As we wake this Monday in late January, the forecast from New England has bumped up to 18 to 24 inches of snow starting Tuesday morning. Though we have a rescheduled Tuesday night red-eye, the planets and the Weather Channel are aligning so that this monstrous storm may mean even one more day here in paradise.
Again, Virgin Atlantic Airlines has been terrific. After waiting on hold for 23 minutes (I had been alerted that it could be 25-40 minutes – they so get “under promise and over deliver”), I had a helpful agent get us on a Wednesday night red-eye.
Staying in California these extra days is an unexpected bonanza. What I don’t want to do is get to the San Francisco Airport, have the flight cancelled, and sleep on the airport furniture. Just too old and too soft. That’s me, not the furniture. I’d rather get an overpriced San Francisco city hotel room than be marooned for days at the SFO airport.
Fox Rent-A-Car people are not so understanding. A deal is a deal seems to be the company line. Despite the airline cancelling our flight, they are going to penalize us $40 for a second extra day after docking us $29 for the first. Park, Ride, and Fly where we stowed our car outside of Logan Airport in Boston gets that this is an epic storm and flexibility is needed. They never charge us for the extra two days of sheltering our car and there is certainly no penalty for doing so.
With open arms, our friends Tree and Scott welcome us for a fourth and then a fifth night at their place. Nolan, Will’s best man and high school buddy, is set to plow our driveway (eventually he plows it twice because there is so much snow). Our new neighbors Marco and Jane have got Sadie’s back and are clearing out a path to our propane exhaust. Our ping pong friend George calls to see if he can be of help. It takes a village to take care of Dan and Hannah when they are on the road.
Since the snow gods have given us a second bonus day in California, there is little for us to do but enjoy the hell out of another hike on the Mendocino coast. We have the same serpentine, cliff hugging drive north on the Pacific Coast Highway to Mendocino. Exiting west, we take a 10 mph one-way road back under the PCH to the Russian Gulch parking area. While beaches to our right are closed, we head inland on the campground road past a state park crew replacing a water main.
At Russian Gulch, the tourist season has not begun and the state park campground is yet to open for the season. The overcast and fog are thick and we’ll be needing our sweatshirts. As we hike east away from the Pacific Ocean, we wonder if this sopping, shaded trail beneath the towering redwoods and pines ever gets sunshine.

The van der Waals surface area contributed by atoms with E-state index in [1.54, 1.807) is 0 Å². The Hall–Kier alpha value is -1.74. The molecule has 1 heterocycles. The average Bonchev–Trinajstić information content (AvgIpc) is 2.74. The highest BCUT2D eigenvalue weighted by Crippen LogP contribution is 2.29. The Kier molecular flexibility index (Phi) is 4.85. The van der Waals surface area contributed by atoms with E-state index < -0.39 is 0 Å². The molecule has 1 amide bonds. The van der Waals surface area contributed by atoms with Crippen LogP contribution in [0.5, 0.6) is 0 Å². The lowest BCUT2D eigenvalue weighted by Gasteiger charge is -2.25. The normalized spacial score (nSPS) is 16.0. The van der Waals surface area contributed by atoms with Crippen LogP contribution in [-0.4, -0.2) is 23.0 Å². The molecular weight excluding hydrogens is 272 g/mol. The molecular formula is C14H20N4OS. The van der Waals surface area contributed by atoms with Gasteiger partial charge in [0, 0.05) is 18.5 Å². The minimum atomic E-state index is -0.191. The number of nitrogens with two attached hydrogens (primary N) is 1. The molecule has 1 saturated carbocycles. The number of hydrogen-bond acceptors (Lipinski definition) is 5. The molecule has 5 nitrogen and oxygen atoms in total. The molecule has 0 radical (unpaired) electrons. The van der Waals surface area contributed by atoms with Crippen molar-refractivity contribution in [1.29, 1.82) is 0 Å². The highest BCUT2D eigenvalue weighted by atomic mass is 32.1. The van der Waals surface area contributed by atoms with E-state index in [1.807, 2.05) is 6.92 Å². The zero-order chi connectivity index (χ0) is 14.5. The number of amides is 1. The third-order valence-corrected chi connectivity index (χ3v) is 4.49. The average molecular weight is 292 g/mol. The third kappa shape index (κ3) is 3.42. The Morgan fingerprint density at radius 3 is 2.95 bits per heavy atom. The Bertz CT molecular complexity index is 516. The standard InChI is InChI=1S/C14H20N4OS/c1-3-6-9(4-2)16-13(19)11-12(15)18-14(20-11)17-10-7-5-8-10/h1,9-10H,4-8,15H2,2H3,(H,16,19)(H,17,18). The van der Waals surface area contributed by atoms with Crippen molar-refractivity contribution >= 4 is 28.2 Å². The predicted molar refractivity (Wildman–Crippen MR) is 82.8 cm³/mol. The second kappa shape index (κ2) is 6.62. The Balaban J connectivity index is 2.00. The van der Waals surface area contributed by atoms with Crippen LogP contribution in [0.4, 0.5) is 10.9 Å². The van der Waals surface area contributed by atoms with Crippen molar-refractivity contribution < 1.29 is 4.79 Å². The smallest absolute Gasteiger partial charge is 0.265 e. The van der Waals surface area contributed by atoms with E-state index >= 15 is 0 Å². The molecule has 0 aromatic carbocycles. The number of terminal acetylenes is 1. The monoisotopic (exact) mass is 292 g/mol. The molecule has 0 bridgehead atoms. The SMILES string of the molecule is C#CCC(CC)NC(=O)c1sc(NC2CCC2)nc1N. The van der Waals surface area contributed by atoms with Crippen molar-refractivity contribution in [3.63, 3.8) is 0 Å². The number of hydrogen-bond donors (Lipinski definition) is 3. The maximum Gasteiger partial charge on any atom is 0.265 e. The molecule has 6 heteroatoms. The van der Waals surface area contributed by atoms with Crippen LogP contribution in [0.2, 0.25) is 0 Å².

Native American Pomos lived in this part of northern California for 3000 years. Eventually they were drawn into the mission system in the early 1800s. The Spanish missions comprised a series of religious and military outposts that were established by the Catholic Church to spread Christianity among the natives. A generation of conflict and exposure to European diseases decimated the Pomo population.
Russians who established Fort Ross in 1812 were probably the first white men to explore and chart this area. It is believed that U.S. government surveyors later gave the name “Russian Gulch” to honor these early pioneers.
Everything is soaked, from the campsites to the paved campground road with puddles that we easily step around and through. After a half mile, we begin the Fern Canyon Trail. It, too, is paved, as we step around dripping ferns along a rushing canyon creek.
The Fern Canyon Trail begins quite level following the Russian Gulch Creek Canyon, wide enough for us to walk side by side. As a bonus day on our California hiking vacation, we never give the snows of New England another thought. Here, a mid-December deluge caused blowdowns that the state park crews have already sawed into chunks and moved from our path.
It is a banquet of redwoods again for two and a half miles. Being before the season, we find few others on the trail – a retired couple here, another one there, here in the Amazon rainforest north.
As you might guess, lumber mills for the redwood flourished here in the 19th century. Redwood was cut for railroad ties, and Russian Gulch produced many of the ties used on the transcontinental railroad. Once the lumber industry died here on the northern California coast, the state government fortunately stepped in to save the wilderness for the many, rather than have it exploited by the few.
Soon we take to the Falls Loop Trail anticipating the waterfalls ahead. Hiking at a 2-3 mph pace, we descend the rocky trail by the falls. There, the once hidden waterfall tumbles 36 feet below. Far too cold for skinny dipping, the pool beneath is ideal for an iPhone video.
The seven miles of hiking today does The seven miles of hiking today does not require one to be an uber hiker. There are climbs, but it’s a walk down a boulevard of redwoods. Once my Maine sweatshirt broadcasts where we are from, everyone comments about the storm in the East with sympathy and understanding. Despite three days of anticipation, as we hike this Monday morning, the storm still hasn’t even started in New England.
Returning to Tree and Scott’s nest for another VCU basketball victory over George Washington University, we later hot tub it and sleep contentedly as we know there is little we can do about the storm. Thanks to the snow gods we have two more days in California – one to hike again in Mendocino County and then a full day to travel to Point Reyes National Seashore near San Francisco before we take a red-eye to Boston and all its snow.
It’s all good.